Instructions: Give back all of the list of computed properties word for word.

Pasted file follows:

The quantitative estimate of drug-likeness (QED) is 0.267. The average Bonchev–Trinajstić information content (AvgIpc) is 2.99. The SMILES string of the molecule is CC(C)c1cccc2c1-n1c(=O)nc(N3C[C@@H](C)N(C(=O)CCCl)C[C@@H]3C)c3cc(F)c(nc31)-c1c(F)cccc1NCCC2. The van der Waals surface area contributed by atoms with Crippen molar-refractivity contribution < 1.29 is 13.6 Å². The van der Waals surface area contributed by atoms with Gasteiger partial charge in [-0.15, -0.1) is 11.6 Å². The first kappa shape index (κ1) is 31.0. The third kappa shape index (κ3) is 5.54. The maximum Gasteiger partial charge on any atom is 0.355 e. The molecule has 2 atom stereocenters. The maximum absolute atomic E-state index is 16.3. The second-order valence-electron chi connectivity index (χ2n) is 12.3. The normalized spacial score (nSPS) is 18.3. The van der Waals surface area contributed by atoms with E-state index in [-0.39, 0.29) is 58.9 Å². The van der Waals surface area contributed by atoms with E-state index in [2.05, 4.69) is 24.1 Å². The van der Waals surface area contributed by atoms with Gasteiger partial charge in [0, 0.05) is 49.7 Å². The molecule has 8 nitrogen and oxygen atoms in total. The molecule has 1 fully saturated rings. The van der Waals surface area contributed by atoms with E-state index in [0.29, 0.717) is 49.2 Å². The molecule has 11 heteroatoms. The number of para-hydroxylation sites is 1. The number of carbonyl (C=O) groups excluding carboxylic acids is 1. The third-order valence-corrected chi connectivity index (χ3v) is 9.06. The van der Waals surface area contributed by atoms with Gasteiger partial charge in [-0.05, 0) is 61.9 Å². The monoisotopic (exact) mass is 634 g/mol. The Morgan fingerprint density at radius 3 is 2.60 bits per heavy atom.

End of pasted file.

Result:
The quantitative estimate of drug-likeness (QED) is 0.267. The average Bonchev–Trinajstić information content (AvgIpc) is 2.99. The SMILES string of the molecule is CC(C)c1cccc2c1-n1c(=O)nc(N3C[C@@H](C)N(C(=O)CCCl)C[C@@H]3C)c3cc(F)c(nc31)-c1c(F)cccc1NCCC2. The van der Waals surface area contributed by atoms with Crippen molar-refractivity contribution < 1.29 is 13.6 Å². The van der Waals surface area contributed by atoms with Gasteiger partial charge in [-0.15, -0.1) is 11.6 Å². The first kappa shape index (κ1) is 31.0. The third kappa shape index (κ3) is 5.54. The maximum Gasteiger partial charge on any atom is 0.355 e. The molecule has 2 atom stereocenters. The maximum absolute atomic E-state index is 16.3. The second-order valence-electron chi connectivity index (χ2n) is 12.3. The normalized spacial score (nSPS) is 18.3. The van der Waals surface area contributed by atoms with E-state index in [-0.39, 0.29) is 58.9 Å². The van der Waals surface area contributed by atoms with E-state index in [2.05, 4.69) is 24.1 Å². The van der Waals surface area contributed by atoms with Gasteiger partial charge in [0, 0.05) is 49.7 Å². The molecule has 8 nitrogen and oxygen atoms in total. The molecule has 1 fully saturated rings. The van der Waals surface area contributed by atoms with E-state index in [0.29, 0.717) is 49.2 Å². The molecule has 11 heteroatoms. The number of para-hydroxylation sites is 1. The number of carbonyl (C=O) groups excluding carboxylic acids is 1. The third-order valence-corrected chi connectivity index (χ3v) is 9.06. The van der Waals surface area contributed by atoms with Gasteiger partial charge in [-0.05, 0) is 61.9 Å². The monoisotopic (exact) mass is 634 g/mol. The Morgan fingerprint density at radius 3 is 2.60 bits per heavy atom.